# Why does drain current stop increasing after a certain value of gate voltage is obtained by a MOSFET?

I recently conducted an experiment where I grounded the source of a MOSFET, connected a voltage source to the gate (vgs) and connected the drain in series with a voltage source (Vdd) = 10 V and a 1 kohm resistor.

I kept Vdd constant at 10 V and increased vgs from 0 to 10 V, while also monitoring vds. I calculated the drain current i_D as my output.

As I increased vgs from 0 to 10 V, I noticed that iD was 0 until vgs> 1V, which makes sense because 1 V was probably the threshold voltage of the MOSFET.

However, as vgs approached 10 V, the rate of increase drain current began to decline and looked like it was starting to flat-line. I was wondering why this happened.

I thought it might have been because of the MOSFET reaching saturation, but vds decreased as vgs increased, so vgs-Vth > vds.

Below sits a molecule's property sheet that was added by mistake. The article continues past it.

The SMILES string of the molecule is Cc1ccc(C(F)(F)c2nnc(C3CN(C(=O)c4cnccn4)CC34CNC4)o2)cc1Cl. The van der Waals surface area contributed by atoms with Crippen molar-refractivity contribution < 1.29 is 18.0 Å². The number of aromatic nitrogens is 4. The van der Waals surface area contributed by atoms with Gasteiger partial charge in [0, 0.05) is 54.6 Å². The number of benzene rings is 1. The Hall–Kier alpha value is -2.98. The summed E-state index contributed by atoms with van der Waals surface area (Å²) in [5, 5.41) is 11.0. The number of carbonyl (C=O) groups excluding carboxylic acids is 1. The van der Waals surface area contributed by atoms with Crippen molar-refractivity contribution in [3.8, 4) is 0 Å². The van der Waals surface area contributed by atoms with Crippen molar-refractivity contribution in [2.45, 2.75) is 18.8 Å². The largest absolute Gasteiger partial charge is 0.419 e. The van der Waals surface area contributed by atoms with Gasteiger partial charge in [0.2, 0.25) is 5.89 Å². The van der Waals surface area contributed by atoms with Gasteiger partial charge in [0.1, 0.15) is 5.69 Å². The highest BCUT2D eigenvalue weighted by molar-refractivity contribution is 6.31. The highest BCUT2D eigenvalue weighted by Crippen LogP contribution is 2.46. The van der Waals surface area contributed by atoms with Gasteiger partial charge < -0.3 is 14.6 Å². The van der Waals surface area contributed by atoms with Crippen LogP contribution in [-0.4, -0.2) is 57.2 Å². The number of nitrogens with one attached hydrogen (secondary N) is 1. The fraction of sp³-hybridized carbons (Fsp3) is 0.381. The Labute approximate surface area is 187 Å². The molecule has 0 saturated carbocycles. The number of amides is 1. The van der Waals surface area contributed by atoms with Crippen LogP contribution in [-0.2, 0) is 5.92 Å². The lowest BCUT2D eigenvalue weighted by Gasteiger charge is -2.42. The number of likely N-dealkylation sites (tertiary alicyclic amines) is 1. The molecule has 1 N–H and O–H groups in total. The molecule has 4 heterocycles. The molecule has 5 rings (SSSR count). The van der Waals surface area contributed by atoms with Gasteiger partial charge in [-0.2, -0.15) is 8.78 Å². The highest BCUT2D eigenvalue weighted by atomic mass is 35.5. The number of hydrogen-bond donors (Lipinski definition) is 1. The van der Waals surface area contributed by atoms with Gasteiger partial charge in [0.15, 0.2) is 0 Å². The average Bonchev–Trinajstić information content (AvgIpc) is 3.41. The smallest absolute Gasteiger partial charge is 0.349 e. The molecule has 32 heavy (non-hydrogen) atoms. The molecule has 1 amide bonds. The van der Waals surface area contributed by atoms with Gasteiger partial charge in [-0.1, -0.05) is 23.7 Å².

I suspect that it may have something to do with the fact that the gate voltage vgs was approaching the constant drain supply voltage Vdd, but I'm not sure why.

Can someone explain? Thanks.

## 1 Answer

A supply of 10 volts across 1k means 10mA is the maximum current you can get thru the MOSFET. That is the problem with your experiment - no matter how much more you turned the juice up on the gate, the aiming point for drain current is 10mA and can not be exceded no matter how hard you try.

Of course Vds decreased - the mosfet was turning really hard-on and acting as a very small value resistor. This small resistance forms a potential divider with the 1k to make a very small voltage that is nowhere near 10V.

• That seems like such a simple thing that I overlooked. Thank you! Commented Oct 15, 2015 at 16:57